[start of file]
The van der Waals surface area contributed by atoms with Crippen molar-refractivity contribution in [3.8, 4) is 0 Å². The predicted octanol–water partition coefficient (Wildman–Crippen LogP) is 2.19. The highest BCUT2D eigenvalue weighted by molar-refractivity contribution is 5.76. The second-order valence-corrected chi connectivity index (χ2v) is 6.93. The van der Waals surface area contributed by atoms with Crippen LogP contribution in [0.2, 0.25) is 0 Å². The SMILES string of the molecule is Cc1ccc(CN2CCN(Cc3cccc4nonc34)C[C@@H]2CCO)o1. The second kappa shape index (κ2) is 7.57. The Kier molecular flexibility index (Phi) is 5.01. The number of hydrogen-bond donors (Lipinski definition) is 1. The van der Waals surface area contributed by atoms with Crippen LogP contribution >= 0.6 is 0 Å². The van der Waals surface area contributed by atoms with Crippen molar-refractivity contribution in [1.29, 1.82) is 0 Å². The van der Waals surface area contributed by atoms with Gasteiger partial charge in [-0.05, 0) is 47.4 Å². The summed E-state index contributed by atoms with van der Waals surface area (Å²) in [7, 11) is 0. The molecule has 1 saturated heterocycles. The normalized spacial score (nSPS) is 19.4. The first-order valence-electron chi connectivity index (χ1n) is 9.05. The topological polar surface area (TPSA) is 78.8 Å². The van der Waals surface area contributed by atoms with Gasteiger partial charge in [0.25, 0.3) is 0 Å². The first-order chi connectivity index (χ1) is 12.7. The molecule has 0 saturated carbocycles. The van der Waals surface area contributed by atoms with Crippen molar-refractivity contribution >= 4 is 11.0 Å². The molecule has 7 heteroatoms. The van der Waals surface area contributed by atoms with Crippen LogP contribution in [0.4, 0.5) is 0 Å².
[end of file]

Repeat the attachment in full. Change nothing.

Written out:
The van der Waals surface area contributed by atoms with Crippen molar-refractivity contribution in [3.8, 4) is 0 Å². The predicted octanol–water partition coefficient (Wildman–Crippen LogP) is 2.19. The highest BCUT2D eigenvalue weighted by molar-refractivity contribution is 5.76. The second-order valence-corrected chi connectivity index (χ2v) is 6.93. The van der Waals surface area contributed by atoms with Crippen LogP contribution in [0.2, 0.25) is 0 Å². The SMILES string of the molecule is Cc1ccc(CN2CCN(Cc3cccc4nonc34)C[C@@H]2CCO)o1. The second kappa shape index (κ2) is 7.57. The Kier molecular flexibility index (Phi) is 5.01. The number of hydrogen-bond donors (Lipinski definition) is 1. The van der Waals surface area contributed by atoms with Crippen LogP contribution >= 0.6 is 0 Å². The van der Waals surface area contributed by atoms with Crippen molar-refractivity contribution in [1.29, 1.82) is 0 Å². The van der Waals surface area contributed by atoms with Gasteiger partial charge in [-0.05, 0) is 47.4 Å². The summed E-state index contributed by atoms with van der Waals surface area (Å²) in [7, 11) is 0. The molecule has 1 saturated heterocycles. The normalized spacial score (nSPS) is 19.4. The first-order valence-electron chi connectivity index (χ1n) is 9.05. The topological polar surface area (TPSA) is 78.8 Å². The van der Waals surface area contributed by atoms with Gasteiger partial charge in [0.25, 0.3) is 0 Å². The first-order chi connectivity index (χ1) is 12.7. The molecule has 0 saturated carbocycles. The van der Waals surface area contributed by atoms with Crippen molar-refractivity contribution >= 4 is 11.0 Å². The molecule has 7 heteroatoms. The van der Waals surface area contributed by atoms with Crippen LogP contribution in [0.4, 0.5) is 0 Å².